There aren’t many cocktails that call for pear spirits, but there are plenty that use calvados and applejack to great effect. One such drink, the Jack Rose, dates to the pre-Prohibition era, and was especially popular in the Northeast where applejack was distilled in great quantity. Many theories abound as to the drink’s name origins, but it seems pretty likely that it’s Jack from booze and Rose from the color, as opposed to any gangster or bartender-nickname references.
The usual recipes for the Jack Rose are split fairly well between lemon and lime juice. When using applejack, I think either option is pleasant, though I will admit a small preference for lime when mixing the stronger Laird’s Bonded. But if you’re making the switch to pear brandy, definitely go with lemons — and Meyer lemons, if you can find them — as the subtler pear flavors are lost amidst lime’s extra tartness.
With a slight change to the more-Frenchified pear brandy, we christen our variation the Jacques Rose. It’s made with all home-made or home-grown ingredients, in honor of Mixology Monday “Made From Scratch,” hosted by The Pegu Blog.
2-1/2 oz pear brandy (or substitute 1-1/2 oz brandy + 1 oz poire william)
3/4 oz lemon juice
2-3 dashes grenadine
Shake with ice, and strain into a chilled cocktail glass. Garnish with a lemon twist.
If there is a drink out there with fewer redeeming qualities than the Jäger Bomb, I can’t imagine what it is. Seriously folks, this drink is a bad idea. It tastes like cough syrup, it’s loaded with sugar, it packs enough caffeine to instantly add fifty points to your heart rate, and one of the main ingredients is made entirely of industrial chemicals.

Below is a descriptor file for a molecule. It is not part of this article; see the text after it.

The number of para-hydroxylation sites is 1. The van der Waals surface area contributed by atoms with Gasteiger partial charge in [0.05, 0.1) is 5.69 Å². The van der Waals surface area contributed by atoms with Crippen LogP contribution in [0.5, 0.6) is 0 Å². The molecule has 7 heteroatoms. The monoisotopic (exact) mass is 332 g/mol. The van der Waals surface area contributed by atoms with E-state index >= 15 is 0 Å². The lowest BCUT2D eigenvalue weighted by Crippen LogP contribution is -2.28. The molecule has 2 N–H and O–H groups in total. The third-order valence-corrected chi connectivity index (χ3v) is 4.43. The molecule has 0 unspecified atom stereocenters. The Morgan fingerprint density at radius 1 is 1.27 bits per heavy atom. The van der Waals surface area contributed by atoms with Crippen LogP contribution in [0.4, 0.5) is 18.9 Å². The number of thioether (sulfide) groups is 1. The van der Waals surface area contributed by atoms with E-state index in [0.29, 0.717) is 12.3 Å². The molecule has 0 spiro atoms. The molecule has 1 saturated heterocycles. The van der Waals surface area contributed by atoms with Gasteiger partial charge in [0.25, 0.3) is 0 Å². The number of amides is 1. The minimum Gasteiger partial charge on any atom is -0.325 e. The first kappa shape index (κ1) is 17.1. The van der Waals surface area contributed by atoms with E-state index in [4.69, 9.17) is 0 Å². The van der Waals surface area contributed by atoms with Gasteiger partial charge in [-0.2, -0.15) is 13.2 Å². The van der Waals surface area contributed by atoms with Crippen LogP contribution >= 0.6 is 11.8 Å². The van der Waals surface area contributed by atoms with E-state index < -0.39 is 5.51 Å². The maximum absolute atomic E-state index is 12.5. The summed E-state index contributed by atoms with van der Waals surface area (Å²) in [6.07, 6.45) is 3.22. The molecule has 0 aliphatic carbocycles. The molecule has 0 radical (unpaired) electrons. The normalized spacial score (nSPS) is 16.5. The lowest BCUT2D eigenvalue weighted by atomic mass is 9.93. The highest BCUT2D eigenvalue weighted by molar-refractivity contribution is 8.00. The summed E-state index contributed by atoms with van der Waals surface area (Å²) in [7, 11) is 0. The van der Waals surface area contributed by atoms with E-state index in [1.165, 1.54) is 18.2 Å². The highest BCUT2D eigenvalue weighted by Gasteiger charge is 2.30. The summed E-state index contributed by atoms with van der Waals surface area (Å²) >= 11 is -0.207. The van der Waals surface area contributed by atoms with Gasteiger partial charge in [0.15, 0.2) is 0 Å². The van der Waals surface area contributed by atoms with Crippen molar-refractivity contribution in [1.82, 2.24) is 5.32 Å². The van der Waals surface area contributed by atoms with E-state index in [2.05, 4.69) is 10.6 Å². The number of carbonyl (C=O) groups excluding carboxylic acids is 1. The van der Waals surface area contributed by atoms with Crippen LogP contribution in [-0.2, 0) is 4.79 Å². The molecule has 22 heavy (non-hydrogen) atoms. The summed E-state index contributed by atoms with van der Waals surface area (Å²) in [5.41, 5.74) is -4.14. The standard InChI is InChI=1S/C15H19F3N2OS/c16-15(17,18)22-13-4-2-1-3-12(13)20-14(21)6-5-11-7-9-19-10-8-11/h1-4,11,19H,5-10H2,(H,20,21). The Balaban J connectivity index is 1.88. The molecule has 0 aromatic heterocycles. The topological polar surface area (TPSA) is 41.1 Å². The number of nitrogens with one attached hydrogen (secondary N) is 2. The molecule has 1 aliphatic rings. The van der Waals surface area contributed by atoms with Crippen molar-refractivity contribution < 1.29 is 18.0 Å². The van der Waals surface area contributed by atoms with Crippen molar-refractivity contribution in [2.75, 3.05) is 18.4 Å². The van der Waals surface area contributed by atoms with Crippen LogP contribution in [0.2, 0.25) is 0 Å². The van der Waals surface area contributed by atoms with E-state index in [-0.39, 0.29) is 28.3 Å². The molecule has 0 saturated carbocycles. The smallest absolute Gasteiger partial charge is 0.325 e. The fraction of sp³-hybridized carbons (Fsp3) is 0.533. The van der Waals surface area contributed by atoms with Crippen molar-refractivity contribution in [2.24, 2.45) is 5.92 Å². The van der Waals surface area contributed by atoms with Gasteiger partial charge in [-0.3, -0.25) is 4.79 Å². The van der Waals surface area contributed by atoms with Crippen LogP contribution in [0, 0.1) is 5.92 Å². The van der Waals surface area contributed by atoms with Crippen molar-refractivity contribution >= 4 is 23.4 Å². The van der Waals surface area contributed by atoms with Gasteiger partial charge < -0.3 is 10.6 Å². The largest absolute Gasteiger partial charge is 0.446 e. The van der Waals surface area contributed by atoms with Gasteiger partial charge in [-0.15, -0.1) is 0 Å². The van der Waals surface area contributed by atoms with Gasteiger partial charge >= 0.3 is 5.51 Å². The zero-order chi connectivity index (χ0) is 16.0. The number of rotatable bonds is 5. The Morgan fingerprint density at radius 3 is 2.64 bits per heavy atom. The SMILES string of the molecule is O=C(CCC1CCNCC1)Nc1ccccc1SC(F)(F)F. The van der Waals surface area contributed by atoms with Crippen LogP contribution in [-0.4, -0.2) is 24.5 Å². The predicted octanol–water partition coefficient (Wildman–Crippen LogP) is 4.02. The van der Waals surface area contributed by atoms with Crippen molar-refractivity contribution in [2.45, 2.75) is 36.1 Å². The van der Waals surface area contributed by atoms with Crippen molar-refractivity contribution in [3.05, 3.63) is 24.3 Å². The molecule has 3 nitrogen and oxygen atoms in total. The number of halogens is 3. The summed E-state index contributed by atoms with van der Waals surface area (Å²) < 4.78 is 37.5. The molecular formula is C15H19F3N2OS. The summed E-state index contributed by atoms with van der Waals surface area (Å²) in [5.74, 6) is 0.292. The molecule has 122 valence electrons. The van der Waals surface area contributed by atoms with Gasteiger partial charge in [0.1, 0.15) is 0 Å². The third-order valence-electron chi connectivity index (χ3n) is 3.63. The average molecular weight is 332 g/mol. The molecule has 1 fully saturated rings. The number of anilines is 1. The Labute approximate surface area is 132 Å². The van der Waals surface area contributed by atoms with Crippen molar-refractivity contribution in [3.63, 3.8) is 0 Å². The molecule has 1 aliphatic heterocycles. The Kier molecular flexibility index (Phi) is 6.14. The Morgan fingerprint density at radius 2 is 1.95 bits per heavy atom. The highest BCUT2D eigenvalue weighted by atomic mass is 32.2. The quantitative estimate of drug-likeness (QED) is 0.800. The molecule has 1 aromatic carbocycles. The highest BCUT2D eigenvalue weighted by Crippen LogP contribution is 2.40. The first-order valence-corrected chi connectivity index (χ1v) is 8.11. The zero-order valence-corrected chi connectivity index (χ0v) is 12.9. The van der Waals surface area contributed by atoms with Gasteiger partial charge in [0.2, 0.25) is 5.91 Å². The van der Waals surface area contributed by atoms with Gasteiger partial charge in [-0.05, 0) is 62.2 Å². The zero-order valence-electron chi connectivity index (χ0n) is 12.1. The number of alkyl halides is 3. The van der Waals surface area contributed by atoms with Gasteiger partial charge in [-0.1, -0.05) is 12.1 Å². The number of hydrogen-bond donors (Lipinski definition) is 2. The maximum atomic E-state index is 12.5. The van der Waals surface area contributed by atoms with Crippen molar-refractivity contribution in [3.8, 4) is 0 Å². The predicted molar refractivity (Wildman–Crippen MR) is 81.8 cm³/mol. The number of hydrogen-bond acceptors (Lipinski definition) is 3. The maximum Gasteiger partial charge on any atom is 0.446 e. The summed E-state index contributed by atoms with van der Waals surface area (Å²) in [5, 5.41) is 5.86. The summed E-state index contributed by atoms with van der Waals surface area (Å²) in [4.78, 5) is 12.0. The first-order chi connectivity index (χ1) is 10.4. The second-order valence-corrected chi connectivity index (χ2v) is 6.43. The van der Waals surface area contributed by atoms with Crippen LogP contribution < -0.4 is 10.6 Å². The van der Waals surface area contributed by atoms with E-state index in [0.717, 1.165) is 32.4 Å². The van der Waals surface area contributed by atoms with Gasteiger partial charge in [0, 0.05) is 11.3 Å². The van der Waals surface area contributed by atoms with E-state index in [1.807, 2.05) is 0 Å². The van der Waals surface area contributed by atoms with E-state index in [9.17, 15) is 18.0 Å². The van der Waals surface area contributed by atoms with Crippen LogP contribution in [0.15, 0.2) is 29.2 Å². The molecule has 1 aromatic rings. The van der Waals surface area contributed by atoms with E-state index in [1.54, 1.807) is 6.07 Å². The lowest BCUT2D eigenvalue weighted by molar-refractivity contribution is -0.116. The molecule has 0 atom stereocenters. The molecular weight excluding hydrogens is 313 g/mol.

And so, in honor of Stevi’s Mixology Monday topic, Guilty Pleasures, I’m horrified to share with you that I’m completely, utterly addicted to the Trailer Trash Speedball, the Turbojäger, the Flying Hirsch, La Perla Negra: The Jäger Bomb.
I picked up this dirty little habit during my tour of duty as a guitar player for Seattle-area cover band Bad Alibi. For the first three months, I was fastidious about not drinking during performances. To tell the truth, for the first month, I was too panicked to even think about trying to play with a buzz on, which amused my band mates tremendously. They rarely got out of control, but every set was accompanied by beer and, to tell the truth, if our drummer wasn’t stoned, he couldn’t keep time at all.
Before the third and final set of the evening, one of the Alibi Boys would usually buy a round of Jäger Bombs. At first I declined to take part in the toxic trainwreck, but eventually I thought, “Don’t knock it if you haven’t tried it.”
Like any destructive obsession, ritual is an important part of the Jäger Bomb. A shot of Jägermeister, an herbal liqueur, is served next to a pint glass containing half a can of Red Bull energy drink. You drop the shot glass into the pint glass and chug the mixture. Think of it as a millennial boilermaker.